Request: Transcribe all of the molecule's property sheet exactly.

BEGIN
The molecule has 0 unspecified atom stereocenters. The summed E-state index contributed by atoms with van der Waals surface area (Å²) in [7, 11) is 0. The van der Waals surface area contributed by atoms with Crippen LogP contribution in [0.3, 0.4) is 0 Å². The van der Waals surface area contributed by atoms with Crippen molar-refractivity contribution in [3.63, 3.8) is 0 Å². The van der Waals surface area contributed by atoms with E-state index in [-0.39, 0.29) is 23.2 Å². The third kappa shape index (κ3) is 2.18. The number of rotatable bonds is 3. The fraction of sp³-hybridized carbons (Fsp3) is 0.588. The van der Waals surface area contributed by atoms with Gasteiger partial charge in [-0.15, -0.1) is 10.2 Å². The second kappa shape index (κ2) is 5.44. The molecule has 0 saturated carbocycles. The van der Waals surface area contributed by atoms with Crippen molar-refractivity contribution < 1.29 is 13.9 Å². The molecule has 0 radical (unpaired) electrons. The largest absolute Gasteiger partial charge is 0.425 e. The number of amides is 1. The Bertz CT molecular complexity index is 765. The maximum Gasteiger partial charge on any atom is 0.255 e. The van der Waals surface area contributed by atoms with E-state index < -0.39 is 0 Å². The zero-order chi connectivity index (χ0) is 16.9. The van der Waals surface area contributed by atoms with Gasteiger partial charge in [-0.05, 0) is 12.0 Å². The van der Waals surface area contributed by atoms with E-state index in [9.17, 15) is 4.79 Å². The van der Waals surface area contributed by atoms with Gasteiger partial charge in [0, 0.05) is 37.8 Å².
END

The molecule has 0 unspecified atom stereocenters. The summed E-state index contributed by atoms with van der Waals surface area (Å²) in [7, 11) is 0. The van der Waals surface area contributed by atoms with Crippen LogP contribution in [0.3, 0.4) is 0 Å². The van der Waals surface area contributed by atoms with Crippen molar-refractivity contribution in [3.63, 3.8) is 0 Å². The van der Waals surface area contributed by atoms with E-state index in [-0.39, 0.29) is 23.2 Å². The third kappa shape index (κ3) is 2.18. The number of rotatable bonds is 3. The fraction of sp³-hybridized carbons (Fsp3) is 0.588. The van der Waals surface area contributed by atoms with Gasteiger partial charge in [-0.15, -0.1) is 10.2 Å². The second kappa shape index (κ2) is 5.44. The molecule has 0 saturated carbocycles. The van der Waals surface area contributed by atoms with Crippen molar-refractivity contribution < 1.29 is 13.9 Å². The molecule has 0 radical (unpaired) electrons. The largest absolute Gasteiger partial charge is 0.425 e. The number of amides is 1. The Bertz CT molecular complexity index is 765. The maximum Gasteiger partial charge on any atom is 0.255 e. The van der Waals surface area contributed by atoms with E-state index < -0.39 is 0 Å². The zero-order chi connectivity index (χ0) is 16.9. The van der Waals surface area contributed by atoms with Gasteiger partial charge in [-0.05, 0) is 12.0 Å². The van der Waals surface area contributed by atoms with E-state index in [9.17, 15) is 4.79 Å². The van der Waals surface area contributed by atoms with Gasteiger partial charge in [0, 0.05) is 37.8 Å².